Open access peer-reviewed chapter

Design and Development of Two-Dimensional Strained Layer Superlattice (SLS) Detector Arrays for IR Applications

By Ashok K. Sood, John W. Zeller, Roger E. Welser, Yash R. Puri, Nibir K. Dhar, Priyalal S. Wijewarnasuriya and Sanjay Krishna

Submitted: April 28th 2017Reviewed: September 28th 2017Published: December 20th 2017

DOI: 10.5772/intechopen.71328

Downloaded: 1746


The implementation of strained layer superlattices (SLS) for detection of infrared (IR) radiation has enabled compact, high performance IR detectors and two-dimensional focal plane arrays (FPAs). Since initially proposed three decades ago, SLS detectors exploiting type II band structures existing in the InAs/GaSb material system have become integral components in high resolution thermal detection and imaging systems. The extensive technological progress occurring in this area is attributed in part to the band structure flexibility offered by the nearly lattice-matched InAs/AlSb/Ga(In)Sb material system, enabling the operating IR wavelength range to be tailored through adjustment of the constituent strained layer compositions and/or thicknesses. This has led to the development of many advanced type II SLS device concepts and architectures for low-noise detectors and FPAs operating from the short-wavelength infrared (SWIR) to very long-wavelength infrared (VLWIR) bands. These include double heterostructures and unipolar-barrier structures such as graded-gap M-, W-, and N-structures, nBn, pMp, and pBn detectors, and complementary barrier infrared detector (CBIRD) and pBiBn designs. These diverse type II SLS detector architectures have provided researchers with expanded capabilities to optimize detector and FPA performance to further benefit a broad range of electro-optical/IR applications.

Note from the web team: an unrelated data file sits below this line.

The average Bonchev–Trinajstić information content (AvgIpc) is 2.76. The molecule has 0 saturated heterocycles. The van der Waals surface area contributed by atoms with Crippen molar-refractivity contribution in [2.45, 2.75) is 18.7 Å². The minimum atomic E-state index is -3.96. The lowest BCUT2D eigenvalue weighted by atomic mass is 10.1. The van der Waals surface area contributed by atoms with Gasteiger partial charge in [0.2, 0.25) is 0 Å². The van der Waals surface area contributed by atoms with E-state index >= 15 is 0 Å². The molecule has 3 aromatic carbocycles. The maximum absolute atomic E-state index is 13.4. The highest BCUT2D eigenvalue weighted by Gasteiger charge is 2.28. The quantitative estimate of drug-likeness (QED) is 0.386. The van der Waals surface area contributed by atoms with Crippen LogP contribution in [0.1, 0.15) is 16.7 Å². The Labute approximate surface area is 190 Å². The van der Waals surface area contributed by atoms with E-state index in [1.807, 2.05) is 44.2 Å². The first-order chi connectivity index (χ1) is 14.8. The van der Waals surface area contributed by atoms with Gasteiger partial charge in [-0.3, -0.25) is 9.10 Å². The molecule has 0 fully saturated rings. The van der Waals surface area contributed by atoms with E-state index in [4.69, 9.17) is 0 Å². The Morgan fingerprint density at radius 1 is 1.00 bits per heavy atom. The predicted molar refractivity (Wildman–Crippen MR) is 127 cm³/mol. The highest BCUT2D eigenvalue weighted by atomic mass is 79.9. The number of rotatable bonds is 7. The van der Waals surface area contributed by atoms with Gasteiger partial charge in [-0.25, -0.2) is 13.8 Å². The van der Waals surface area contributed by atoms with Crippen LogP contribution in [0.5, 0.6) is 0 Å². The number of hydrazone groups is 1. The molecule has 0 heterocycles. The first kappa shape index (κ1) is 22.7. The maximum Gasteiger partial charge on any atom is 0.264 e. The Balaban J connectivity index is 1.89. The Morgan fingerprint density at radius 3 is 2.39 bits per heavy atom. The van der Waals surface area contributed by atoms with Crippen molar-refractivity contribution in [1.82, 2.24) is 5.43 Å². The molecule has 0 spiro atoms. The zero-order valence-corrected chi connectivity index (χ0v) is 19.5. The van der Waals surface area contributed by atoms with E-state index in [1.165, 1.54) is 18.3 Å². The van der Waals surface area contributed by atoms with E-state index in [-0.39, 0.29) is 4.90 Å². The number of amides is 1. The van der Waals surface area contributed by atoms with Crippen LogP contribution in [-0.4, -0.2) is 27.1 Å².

• strained layer superlattice
  • infrared sensors
  • focal plane array
  • thermal imaging
  • type II

1. Introduction

Infrared (IR) sensors have been and continue to be developed for a variety of commercial and military systems applications, which include short-wavelength infrared (SWIR), mid-wavelength infrared (MWIR), long-wavelength infrared (LWIR), and very long-wavelength infrared (VLWIR) detectors [1]. Conventional SWIR detectors operate over the ~0.9–2.5 μm region above the visible band [2]. MWIR sensors sensitive in the 3–5 μm region have typically been based on InSb or HgCdTe (MCT) [3]. In addition, LWIR and VLWIR sensors for 8–12 μm applications commonly utilize MCT or microbolometer technology [4]. Quantum well infrared photodetectors (QWIPs) are another relatively recent IR sensing technology, which can be designed to operate over the MWIR to VLWIR range.

While large format III–V InSb focal plane arrays (FPAs) have been developed, the fixed bandgap of InSb detectors restricts their operation to the MWIR, and such devices are limited to cryogenic temperatures [5, 6]. MCT detectors are known for high quantum efficiencies (above 90%) and detectivities, but require expensive and relatively scarce CdZnTe substrates for optimal performance, and nonuniform growth defects are a substantial limiting factor for MCT-based FPAs [7]. In addition, performance limitations of inexpensive microbolometers, particularly in relation to sensitivity and speed, are well-known [8].